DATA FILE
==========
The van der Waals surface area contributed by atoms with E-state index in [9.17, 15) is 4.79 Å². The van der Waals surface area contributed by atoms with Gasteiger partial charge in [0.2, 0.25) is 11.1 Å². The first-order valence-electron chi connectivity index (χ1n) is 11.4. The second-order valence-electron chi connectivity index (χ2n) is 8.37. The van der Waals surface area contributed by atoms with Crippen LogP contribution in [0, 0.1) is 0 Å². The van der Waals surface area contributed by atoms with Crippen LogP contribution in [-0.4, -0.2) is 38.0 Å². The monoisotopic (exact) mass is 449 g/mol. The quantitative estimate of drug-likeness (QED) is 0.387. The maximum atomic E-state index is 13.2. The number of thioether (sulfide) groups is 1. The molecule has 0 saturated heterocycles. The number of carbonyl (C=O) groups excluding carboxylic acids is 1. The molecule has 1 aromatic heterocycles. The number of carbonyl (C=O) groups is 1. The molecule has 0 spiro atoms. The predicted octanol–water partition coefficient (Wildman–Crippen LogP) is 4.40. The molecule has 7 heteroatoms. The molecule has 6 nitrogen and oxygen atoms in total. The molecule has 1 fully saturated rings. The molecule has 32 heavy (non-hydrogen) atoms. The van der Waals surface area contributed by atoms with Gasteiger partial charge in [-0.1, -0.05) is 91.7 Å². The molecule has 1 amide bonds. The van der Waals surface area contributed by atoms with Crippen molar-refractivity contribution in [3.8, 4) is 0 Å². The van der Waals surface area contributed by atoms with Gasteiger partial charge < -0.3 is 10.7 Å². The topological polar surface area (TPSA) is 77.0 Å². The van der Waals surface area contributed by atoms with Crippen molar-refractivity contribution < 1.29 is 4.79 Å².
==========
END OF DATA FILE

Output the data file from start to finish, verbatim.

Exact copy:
The van der Waals surface area contributed by atoms with E-state index in [9.17, 15) is 4.79 Å². The van der Waals surface area contributed by atoms with Gasteiger partial charge in [0.2, 0.25) is 11.1 Å². The first-order valence-electron chi connectivity index (χ1n) is 11.4. The second-order valence-electron chi connectivity index (χ2n) is 8.37. The van der Waals surface area contributed by atoms with Crippen LogP contribution in [0, 0.1) is 0 Å². The van der Waals surface area contributed by atoms with Crippen LogP contribution in [-0.4, -0.2) is 38.0 Å². The monoisotopic (exact) mass is 449 g/mol. The quantitative estimate of drug-likeness (QED) is 0.387. The maximum atomic E-state index is 13.2. The number of thioether (sulfide) groups is 1. The molecule has 0 saturated heterocycles. The number of carbonyl (C=O) groups excluding carboxylic acids is 1. The molecule has 1 aromatic heterocycles. The number of carbonyl (C=O) groups is 1. The molecule has 0 spiro atoms. The predicted octanol–water partition coefficient (Wildman–Crippen LogP) is 4.40. The molecule has 7 heteroatoms. The molecule has 6 nitrogen and oxygen atoms in total. The molecule has 1 fully saturated rings. The molecule has 32 heavy (non-hydrogen) atoms. The van der Waals surface area contributed by atoms with Gasteiger partial charge in [-0.1, -0.05) is 91.7 Å². The molecule has 1 amide bonds. The van der Waals surface area contributed by atoms with Crippen molar-refractivity contribution in [3.8, 4) is 0 Å². The van der Waals surface area contributed by atoms with Gasteiger partial charge < -0.3 is 10.7 Å². The topological polar surface area (TPSA) is 77.0 Å². The van der Waals surface area contributed by atoms with Crippen molar-refractivity contribution < 1.29 is 4.79 Å².